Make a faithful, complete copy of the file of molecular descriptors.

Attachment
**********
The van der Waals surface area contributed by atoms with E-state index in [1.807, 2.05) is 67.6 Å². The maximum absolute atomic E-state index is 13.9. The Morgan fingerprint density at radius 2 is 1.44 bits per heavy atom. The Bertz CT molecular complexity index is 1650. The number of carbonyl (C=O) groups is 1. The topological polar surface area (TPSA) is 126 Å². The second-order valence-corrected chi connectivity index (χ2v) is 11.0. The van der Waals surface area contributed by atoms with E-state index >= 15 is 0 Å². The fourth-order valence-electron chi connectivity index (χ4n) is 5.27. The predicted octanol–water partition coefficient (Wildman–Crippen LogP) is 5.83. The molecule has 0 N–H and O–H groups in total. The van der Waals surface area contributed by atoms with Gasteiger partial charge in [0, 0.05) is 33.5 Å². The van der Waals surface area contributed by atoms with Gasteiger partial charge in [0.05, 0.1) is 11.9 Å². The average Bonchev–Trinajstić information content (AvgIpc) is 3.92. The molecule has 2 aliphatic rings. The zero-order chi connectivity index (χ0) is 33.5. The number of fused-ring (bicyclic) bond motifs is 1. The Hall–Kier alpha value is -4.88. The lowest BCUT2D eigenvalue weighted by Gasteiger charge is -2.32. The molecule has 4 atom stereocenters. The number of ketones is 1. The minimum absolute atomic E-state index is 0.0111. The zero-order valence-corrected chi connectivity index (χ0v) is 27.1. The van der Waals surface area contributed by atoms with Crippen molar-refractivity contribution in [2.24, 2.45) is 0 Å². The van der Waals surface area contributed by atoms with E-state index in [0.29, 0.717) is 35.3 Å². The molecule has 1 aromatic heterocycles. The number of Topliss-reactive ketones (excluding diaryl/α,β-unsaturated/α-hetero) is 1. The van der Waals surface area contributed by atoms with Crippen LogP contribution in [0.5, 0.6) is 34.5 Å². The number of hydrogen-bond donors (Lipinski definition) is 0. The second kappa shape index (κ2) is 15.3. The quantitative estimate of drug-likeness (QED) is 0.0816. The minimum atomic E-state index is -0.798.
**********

The van der Waals surface area contributed by atoms with E-state index in [1.807, 2.05) is 67.6 Å². The maximum absolute atomic E-state index is 13.9. The Morgan fingerprint density at radius 2 is 1.44 bits per heavy atom. The Bertz CT molecular complexity index is 1650. The number of carbonyl (C=O) groups is 1. The topological polar surface area (TPSA) is 126 Å². The second-order valence-corrected chi connectivity index (χ2v) is 11.0. The van der Waals surface area contributed by atoms with E-state index >= 15 is 0 Å². The fourth-order valence-electron chi connectivity index (χ4n) is 5.27. The predicted octanol–water partition coefficient (Wildman–Crippen LogP) is 5.83. The molecule has 0 N–H and O–H groups in total. The van der Waals surface area contributed by atoms with Gasteiger partial charge in [0, 0.05) is 33.5 Å². The van der Waals surface area contributed by atoms with Gasteiger partial charge in [0.05, 0.1) is 11.9 Å². The average Bonchev–Trinajstić information content (AvgIpc) is 3.92. The molecule has 2 aliphatic rings. The zero-order chi connectivity index (χ0) is 33.5. The number of fused-ring (bicyclic) bond motifs is 1. The Hall–Kier alpha value is -4.88. The lowest BCUT2D eigenvalue weighted by Gasteiger charge is -2.32. The molecule has 4 atom stereocenters. The number of ketones is 1. The minimum absolute atomic E-state index is 0.0111. The zero-order valence-corrected chi connectivity index (χ0v) is 27.1. The van der Waals surface area contributed by atoms with Crippen molar-refractivity contribution in [2.24, 2.45) is 0 Å². The van der Waals surface area contributed by atoms with E-state index in [0.29, 0.717) is 35.3 Å². The molecule has 1 aromatic heterocycles. The number of Topliss-reactive ketones (excluding diaryl/α,β-unsaturated/α-hetero) is 1. The van der Waals surface area contributed by atoms with Crippen LogP contribution in [0.5, 0.6) is 34.5 Å². The number of hydrogen-bond donors (Lipinski definition) is 0. The second kappa shape index (κ2) is 15.3. The quantitative estimate of drug-likeness (QED) is 0.0816. The minimum atomic E-state index is -0.798.